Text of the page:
What Does It Mean to be Data-Driven as a Company?

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Imagine for a moment the sheer amount of data the average company collects and stores. After all, it’s possible to capture information on every aspect of performance under the sun.

Retail companies have rows and rows of data pertaining to customer buying behavior, product performance and inventory. Manufacturers can amass near real-time feedback from Internet of Things-connected sensors across factories and order fulfillment stations. Hospitals are constantly collecting data related to readmission rates, staffing levels, insurance claims and patient outcomes. Communications companies are storing data on customer churn, marketing campaigns and network performance.

This list could go on and on. However, gathering data and successfully using it are two very different accomplishments Let’s look at what it means to be data-driven as a company — and how to go about doing so.

Data-Driven Companies Gain a Competitive Edge

According to a Forrester report, so-called “insights-driven businesses” grow at an average of more than 30 percent annually. Cumulatively, these businesses are on pace to earn $1.8 trillion by 2021.

Forrester defines this emerging breed of company: as “Customer-obsessed firms [that] systematically harness insights across their organization and implement them to create competitive advantage through software.”

Researchers at the MIT Sloan School of Management found firms adopting data-driven decision making (DDD) experience output and productivity five to six percent higher when other factors have been taken into account. The study notes that DDD also “factors into other performance measures, such as “asset utilization, return on equity and market value.”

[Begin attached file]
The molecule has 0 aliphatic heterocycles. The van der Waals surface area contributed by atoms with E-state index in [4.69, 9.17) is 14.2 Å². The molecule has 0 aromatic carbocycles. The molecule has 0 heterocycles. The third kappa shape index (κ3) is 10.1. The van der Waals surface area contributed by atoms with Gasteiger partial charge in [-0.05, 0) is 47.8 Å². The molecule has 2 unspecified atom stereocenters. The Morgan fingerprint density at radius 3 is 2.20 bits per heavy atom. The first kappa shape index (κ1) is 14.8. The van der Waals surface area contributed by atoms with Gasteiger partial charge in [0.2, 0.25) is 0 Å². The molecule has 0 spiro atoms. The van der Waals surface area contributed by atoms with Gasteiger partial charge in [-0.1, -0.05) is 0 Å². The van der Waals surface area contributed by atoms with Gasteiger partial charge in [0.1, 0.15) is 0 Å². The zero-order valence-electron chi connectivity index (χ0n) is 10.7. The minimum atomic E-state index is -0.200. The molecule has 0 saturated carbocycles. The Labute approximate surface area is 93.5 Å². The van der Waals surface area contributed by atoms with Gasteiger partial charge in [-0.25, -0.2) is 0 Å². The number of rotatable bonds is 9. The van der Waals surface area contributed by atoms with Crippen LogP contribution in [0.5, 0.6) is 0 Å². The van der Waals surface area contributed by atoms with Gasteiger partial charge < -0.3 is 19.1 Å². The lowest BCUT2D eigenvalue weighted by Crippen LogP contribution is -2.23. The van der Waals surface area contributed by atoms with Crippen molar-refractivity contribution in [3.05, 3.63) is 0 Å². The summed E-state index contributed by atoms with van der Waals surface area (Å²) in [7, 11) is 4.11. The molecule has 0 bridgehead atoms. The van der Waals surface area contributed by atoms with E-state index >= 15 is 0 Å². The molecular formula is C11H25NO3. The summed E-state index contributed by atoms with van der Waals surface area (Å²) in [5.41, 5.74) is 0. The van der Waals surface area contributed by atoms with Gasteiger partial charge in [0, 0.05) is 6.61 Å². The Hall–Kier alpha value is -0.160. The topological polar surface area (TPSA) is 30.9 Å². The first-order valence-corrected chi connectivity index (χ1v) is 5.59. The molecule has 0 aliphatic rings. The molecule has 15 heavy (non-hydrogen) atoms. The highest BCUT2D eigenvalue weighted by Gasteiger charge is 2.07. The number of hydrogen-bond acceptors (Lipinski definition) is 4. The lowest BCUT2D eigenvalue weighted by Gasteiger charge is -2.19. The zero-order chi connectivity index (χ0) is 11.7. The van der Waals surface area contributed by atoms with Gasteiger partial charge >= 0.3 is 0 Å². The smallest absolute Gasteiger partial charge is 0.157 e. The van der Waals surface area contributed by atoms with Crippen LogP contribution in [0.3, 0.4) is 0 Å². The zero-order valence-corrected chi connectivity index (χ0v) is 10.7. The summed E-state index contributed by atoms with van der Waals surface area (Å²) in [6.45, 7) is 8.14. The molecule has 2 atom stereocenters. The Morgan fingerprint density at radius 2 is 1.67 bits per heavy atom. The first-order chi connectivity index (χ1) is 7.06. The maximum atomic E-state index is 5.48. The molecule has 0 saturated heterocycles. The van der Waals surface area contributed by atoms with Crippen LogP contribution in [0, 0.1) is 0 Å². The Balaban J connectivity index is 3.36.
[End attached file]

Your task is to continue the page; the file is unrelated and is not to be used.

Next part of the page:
The takeaway? Research is showing data-driven companies tend to grow at a faster rate than your average company and experience higher rates of productivity — which can make all the difference between staying afloat and sinking like a stone in highly competitive sectors.

Becoming data-driven is a matter of having the right tools — the software to which Forrester alludes — and the right culture in place to fuel data-driven decision making.

Companies Need Self-Service Data Analytics

The ability for employees to extract insights using self-service data analytics software lays the foundation for becoming data driven. Self-service analytics tools have helped democratize data, putting it directly into the hands of the people on the ground making decisions every day. This represents a huge leap forward from siloed data models, in which the everyday employee would have to request reports from data gatekeepers.

Companies Need Access to Automatic Data Insights

Furthermore, platforms like ThoughtSpot use an advanced artificial intelligence engine to uncover insights employees and analysts haven’t yet had a chance to discover on their own — which helps teams stay ahead of the curve, armed with automatic data insights.

Companies Need Data-Driven Culture to Support Initiatives

But data insights are only as useful as they are actionable. All the hypothetical information in the world won’t necessarily translate into better business outcomes — at least, not unless company culture supports employees’ ability to make actual decisions based on the data insights they uncover. One major factor driving this aspect of company culture is leadership buy-in.

Here are some additional mainstays of a data-driven company culture, per Tech Crunch:

  • Single source of truth: Employees across teams and departments have access to the same centralized, trustworthy informational source. This prevents miscommunications and disagreements about what the data is really saying.
  •  Data literacy: Employees understand key metrics pertaining to data and can access a glossary of terms as needed. Employees also need training and guidance to confidently interpret and communicate data findings to others.

  • Access to data: Only self-service platforms afford the widespread data access employees need — from marketers to the C-suite and everyone in between.

  • Decision-making: Insights are incorporated into regular decision-making processes.

Becoming data-driven as a company requires having the right software in place along with culture supporting insight-led decision-making.



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